What the hell is going on? Cops and civilians being assaulted and killed by criminals running wild, businesses being looted at will, carjacking replacing Carvana, district attorneys refusing to prosecute and politicians spreading the anti-police rhetoric of special interest groups … hey folks, this is not from a movie depicting a future dystopian society. No, this is now!
ABC News recently reported homicide rates reached historic levels in 12 U.S. cities in 2021. What’s striking is that the 12 cities are not those most would think of. Cities such as Indianapolis, Louisville, Columbus, Philadelphia and Baton Rouge accounted for 1,238 homicides up to the first week of December 2021. That’s 1,238 dead people in five cities out of thousands of American municipalities, 1,238 families ruined, 1,238 people removed, forever altering the social fabric of their communities.
Homicide is the most devastating of crimes, creating fear, despair and hopelessness. History shows the answer to corralling out-of-control crime is smart policing, not reticent policing. During the 1970s and 1980s, homicides in the nation’s largest city, New York, rose to annual numbers exceeding 2,000. New Yorkers had enough and elected people who said they would tackle crime head on, and that’s what was done. The politicians listened to the people, not fringe groups that wanted criminals coddled. The New York City Police Department started with addressing public disorder, the root of the crime tree. The root’s growth was curtailed and, in some cases, extinguished. The branches began to lose strength, leaves died, new branches did not grow and New York experienced historic decreases in homicides and all crimes. A success the people wanted — success because of smart policing and successful political leadership. Something that is lacking today.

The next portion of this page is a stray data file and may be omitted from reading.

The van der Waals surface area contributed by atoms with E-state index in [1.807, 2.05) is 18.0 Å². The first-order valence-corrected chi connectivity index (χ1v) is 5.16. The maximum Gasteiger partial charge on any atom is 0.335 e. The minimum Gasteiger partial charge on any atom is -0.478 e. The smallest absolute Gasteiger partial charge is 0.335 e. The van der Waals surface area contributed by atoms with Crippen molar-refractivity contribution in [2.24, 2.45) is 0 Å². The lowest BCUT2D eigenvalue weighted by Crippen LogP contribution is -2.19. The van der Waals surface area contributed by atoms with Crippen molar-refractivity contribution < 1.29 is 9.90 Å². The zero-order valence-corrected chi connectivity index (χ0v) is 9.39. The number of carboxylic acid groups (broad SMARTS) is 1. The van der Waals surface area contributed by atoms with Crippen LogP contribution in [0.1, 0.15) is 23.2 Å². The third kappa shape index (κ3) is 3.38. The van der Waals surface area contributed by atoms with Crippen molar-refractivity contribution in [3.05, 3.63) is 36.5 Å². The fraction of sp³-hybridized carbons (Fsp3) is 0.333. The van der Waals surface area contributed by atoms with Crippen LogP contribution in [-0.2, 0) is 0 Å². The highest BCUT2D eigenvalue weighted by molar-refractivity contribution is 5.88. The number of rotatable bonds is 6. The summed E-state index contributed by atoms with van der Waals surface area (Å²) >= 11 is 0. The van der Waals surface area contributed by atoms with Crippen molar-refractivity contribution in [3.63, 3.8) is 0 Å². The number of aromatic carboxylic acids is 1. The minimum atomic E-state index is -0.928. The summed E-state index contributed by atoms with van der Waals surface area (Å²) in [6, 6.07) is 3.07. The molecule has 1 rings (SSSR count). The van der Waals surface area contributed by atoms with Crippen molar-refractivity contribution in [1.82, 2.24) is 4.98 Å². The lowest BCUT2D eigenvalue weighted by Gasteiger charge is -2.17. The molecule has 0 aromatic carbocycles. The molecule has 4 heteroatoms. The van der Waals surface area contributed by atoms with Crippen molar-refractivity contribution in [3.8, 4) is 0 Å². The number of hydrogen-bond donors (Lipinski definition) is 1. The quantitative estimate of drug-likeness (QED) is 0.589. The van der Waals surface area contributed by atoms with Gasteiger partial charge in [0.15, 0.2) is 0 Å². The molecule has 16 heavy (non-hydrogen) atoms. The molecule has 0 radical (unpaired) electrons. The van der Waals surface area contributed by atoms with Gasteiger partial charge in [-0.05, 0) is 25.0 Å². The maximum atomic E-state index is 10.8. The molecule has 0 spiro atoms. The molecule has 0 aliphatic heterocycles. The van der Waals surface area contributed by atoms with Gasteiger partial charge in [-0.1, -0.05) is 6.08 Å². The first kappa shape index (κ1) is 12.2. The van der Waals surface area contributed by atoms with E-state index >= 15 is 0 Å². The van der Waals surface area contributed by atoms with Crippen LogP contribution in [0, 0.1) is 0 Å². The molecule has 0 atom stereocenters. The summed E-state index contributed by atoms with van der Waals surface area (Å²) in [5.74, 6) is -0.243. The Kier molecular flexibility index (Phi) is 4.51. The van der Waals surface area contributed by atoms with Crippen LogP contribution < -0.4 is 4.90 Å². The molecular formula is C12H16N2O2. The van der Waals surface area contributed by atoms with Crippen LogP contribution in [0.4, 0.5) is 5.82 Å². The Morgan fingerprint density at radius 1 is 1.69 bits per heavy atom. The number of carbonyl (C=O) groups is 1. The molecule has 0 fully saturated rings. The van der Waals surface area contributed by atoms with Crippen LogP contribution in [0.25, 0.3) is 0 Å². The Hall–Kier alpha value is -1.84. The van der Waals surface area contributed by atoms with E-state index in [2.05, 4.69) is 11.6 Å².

Today’s anti-police narrative has invaded the public and political conversation, yet those who work in law enforcement scratch their heads saying, “What are they talking about?” The narrative in no way reflects reality, but to those who cannot think for themselves, the anti-police narrative is truth.
Consider the recent rant by New York City theater actor Jacqueline Guzman, who complained about street closures during the line-of-duty death funeral at St. Patrick’s Cathedral in Midtown Manhattan for 22-year-old New York City Police Officer Jason Rivera. She publicly posted herself saying, “We do not need to shut down most of Lower Manhattan because one cop died for probably doing his job incorrectly. They kill people under 22 every single day for no good reason, and we don’t shut down the city for them.” Guzman continued about trying to get emergency vehicles through and ended her rant referring to Police Officer Rivera as, “one fucking cop.”
Her frustration is not what is surprising. Her statement, “They kill people under 22 every single day …” is. Where does this thinking come from? I suggest it is from the irresponsible political dialogue that has permeated the weak minds and loud mouths of those who are incapable of dealing with reality.